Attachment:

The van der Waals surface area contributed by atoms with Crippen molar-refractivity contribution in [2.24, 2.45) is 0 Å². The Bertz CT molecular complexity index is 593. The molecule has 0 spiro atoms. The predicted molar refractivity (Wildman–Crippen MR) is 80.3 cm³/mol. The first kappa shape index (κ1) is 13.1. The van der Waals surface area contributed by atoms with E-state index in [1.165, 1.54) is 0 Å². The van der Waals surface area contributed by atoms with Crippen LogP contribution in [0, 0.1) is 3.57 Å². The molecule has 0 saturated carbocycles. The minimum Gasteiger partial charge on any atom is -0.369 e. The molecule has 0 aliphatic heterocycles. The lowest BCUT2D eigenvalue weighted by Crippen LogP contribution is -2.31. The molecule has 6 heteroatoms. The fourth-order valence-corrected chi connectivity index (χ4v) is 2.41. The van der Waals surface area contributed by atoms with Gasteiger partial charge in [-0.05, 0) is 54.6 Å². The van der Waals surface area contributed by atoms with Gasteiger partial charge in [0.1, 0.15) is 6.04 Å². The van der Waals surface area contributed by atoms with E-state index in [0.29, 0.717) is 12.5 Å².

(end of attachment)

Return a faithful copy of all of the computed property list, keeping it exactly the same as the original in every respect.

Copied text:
The van der Waals surface area contributed by atoms with Crippen molar-refractivity contribution in [2.24, 2.45) is 0 Å². The Bertz CT molecular complexity index is 593. The molecule has 0 spiro atoms. The predicted molar refractivity (Wildman–Crippen MR) is 80.3 cm³/mol. The first kappa shape index (κ1) is 13.1. The van der Waals surface area contributed by atoms with E-state index in [1.165, 1.54) is 0 Å². The van der Waals surface area contributed by atoms with Crippen LogP contribution in [0, 0.1) is 3.57 Å². The molecule has 0 saturated carbocycles. The minimum Gasteiger partial charge on any atom is -0.369 e. The molecule has 0 aliphatic heterocycles. The lowest BCUT2D eigenvalue weighted by Crippen LogP contribution is -2.31. The molecule has 6 heteroatoms. The fourth-order valence-corrected chi connectivity index (χ4v) is 2.41. The van der Waals surface area contributed by atoms with Gasteiger partial charge in [-0.05, 0) is 54.6 Å². The van der Waals surface area contributed by atoms with Gasteiger partial charge in [0.1, 0.15) is 6.04 Å². The van der Waals surface area contributed by atoms with E-state index in [0.29, 0.717) is 12.5 Å².